Happily Never Married

Single Women and Financial Independence

I won’t bore you with what you already know and what has already been said. Women are at a disadvantage in preparing for their financial independence because they generally make less money than men, interrupt their careers to take care of children and parents and, in general, enjoy longer life spans. If they are widowed, they often face a sharp decline in income when their spouse dies. If divorced, they find themselves fighting to make up for the resources they didn’t accumulate for all the same reasons mentioned above. For GenXers, those born between 1961-1981, half of those found at risk of not having enough money for retirement were single women. About 57% of Millennials, whose average age is now 28.5, are single.

Bottom line, there are a lot of single women out there!

For those nearing retirement or in retirement, boomers, widows and divorcees, the strategies for developing financial independence are different than strategies for younger women. But for both groups, young and older, passively accepting the somewhat sobering facts above is in fact unacceptable! Instead single women should be aggressively executing strategies that enable them to plan for a comfortable, financially independent lifestyle and attacking those strategies with a vengeance.

For the GenXers and Millennials their advantage is that they have time. While a recent study by the Society of Actuaries report found fewer singles than couples put a high priority on retirement savings, for single women not prioritizing saving is a dangerous mistake. Time is their friend and the sooner they begin focusing on their financial independence the easier the work will be. I want to stress those two words, Financial Independence, not retirement savings. What I am talking about is building your “go to hell” flexibility account. This is the account that gives you choices. This is the account that will allow you to thrive, start that business and give you the confidence that only comes from taking control of your life and being able to say yes to those things you want. This is also the account that leaves you less vulnerable if the unexpected happens. This is your “I’ve got this handled account!”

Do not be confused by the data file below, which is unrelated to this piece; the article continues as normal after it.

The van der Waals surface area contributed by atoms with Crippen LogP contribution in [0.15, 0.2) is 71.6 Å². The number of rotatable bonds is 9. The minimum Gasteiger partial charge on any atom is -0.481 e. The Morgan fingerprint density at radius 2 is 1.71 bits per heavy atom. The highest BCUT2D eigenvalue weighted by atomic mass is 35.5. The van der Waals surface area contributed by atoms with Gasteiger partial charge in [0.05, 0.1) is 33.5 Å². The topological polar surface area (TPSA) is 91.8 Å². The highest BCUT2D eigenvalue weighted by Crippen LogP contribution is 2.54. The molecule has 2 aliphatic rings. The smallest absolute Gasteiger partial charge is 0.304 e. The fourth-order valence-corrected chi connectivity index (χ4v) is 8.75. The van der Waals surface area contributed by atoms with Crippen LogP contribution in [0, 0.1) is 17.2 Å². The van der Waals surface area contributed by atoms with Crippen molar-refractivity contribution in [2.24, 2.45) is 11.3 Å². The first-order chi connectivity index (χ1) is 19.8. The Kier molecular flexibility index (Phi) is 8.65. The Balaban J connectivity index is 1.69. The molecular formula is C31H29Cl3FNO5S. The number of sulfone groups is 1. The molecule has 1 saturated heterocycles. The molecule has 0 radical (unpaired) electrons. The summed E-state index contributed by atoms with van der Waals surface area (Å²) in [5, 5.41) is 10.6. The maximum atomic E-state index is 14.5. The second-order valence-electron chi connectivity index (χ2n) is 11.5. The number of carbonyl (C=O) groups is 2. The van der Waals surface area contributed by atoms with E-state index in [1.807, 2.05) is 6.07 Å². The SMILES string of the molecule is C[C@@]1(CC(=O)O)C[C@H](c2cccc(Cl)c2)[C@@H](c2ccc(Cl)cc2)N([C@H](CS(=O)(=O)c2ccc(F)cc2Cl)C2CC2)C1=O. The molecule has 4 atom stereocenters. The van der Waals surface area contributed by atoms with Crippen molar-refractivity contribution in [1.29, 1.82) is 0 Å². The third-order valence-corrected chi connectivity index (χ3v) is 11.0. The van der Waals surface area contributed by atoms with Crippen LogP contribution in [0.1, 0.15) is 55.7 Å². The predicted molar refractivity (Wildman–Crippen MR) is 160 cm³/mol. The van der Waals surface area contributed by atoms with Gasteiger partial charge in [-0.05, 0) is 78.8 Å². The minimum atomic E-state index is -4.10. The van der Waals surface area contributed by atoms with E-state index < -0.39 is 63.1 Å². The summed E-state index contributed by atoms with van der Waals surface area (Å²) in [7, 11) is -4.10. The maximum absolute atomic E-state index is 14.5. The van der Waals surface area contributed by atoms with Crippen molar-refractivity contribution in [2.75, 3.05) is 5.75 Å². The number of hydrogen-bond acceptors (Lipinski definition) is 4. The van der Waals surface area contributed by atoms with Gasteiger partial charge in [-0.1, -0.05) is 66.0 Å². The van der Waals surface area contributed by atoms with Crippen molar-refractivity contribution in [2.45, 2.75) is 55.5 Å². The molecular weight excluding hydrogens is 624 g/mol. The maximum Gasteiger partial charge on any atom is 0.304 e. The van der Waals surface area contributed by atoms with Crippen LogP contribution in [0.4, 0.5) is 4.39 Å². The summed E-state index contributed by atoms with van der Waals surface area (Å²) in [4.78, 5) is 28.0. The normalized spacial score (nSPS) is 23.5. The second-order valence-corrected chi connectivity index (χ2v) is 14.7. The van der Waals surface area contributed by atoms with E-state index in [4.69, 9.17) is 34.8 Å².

In addition to saving, younger women do have the opportunity to focus on their income and make sure they are getting paid what they are worth. This is important. Society is becoming aware of the value of female leadership and young women can begin to take advantage of this and use this awareness to close the gap on wages. Negotiating their first paycheck is critical. It is the place where all things start. The next 40 years compensation package and all associated benefits start here. Retirement benefits, social security benefits and pensions or deferred compensation benefits are generally predicated upon salary. While women understand this, women are also known to be less effective and confident in the salary negotiations. They are often not offered nor do they seek mentors. I believe young women can change these trends, but they will need to do so actively. No one is going to hand them anything.

All women must make the decisions about lifestyle, decisions that allow them to prepare for their independence, but single women must make them actively because they are their only income and saving source. There is no backstop. In understanding this they should make sure they have created the space to save. It is important to live beneath your means. Equally important is to start early, start now and pay yourself first. For women who think they may be behind in their financial independence, put yourself first. I have worked with many women after a “grey divorce” who continue to put their adult children and grandchildren before themselves. When they ask me about helping with their grandchildren’s education, I remind them Grandchildren have a longer time to recover their college investment than Grandma does. Grandchildren can borrow for college, but Grandma can’t borrow for retirement.

Women should consider alternative living situations if it benefits them. More and more women are sharing a home. Not only does living become cheaper when shared, there is some comfort in the company provided and sharing resources. The homes chosen should allow for aging. I find more single women in their fifties choosing to move to retirement communities early where they can plan for their life transitions. Planning for continuing care is essential. Single women should be careful to maintain proper estate planning paper work that allows health information to be shared to third parties and insures that proper powers of attorneys are in place.

More women are single today than ever before. Women are the ones choosing to divorce today, twice as often as men. Because of longer life spans, women are also more likely to be widowed. Young women are choosing to remain single longer, over three times more frequently than previous generations. I don’t know that women prefer to be single in retirement with the resulting financial consequences, but they must believe the benefits of maintaining their independence outweigh the costs of these consequences. I believe that women can create the quality of life they desire if they plan for it. But that is the key, they must plan for the life they have chosen.

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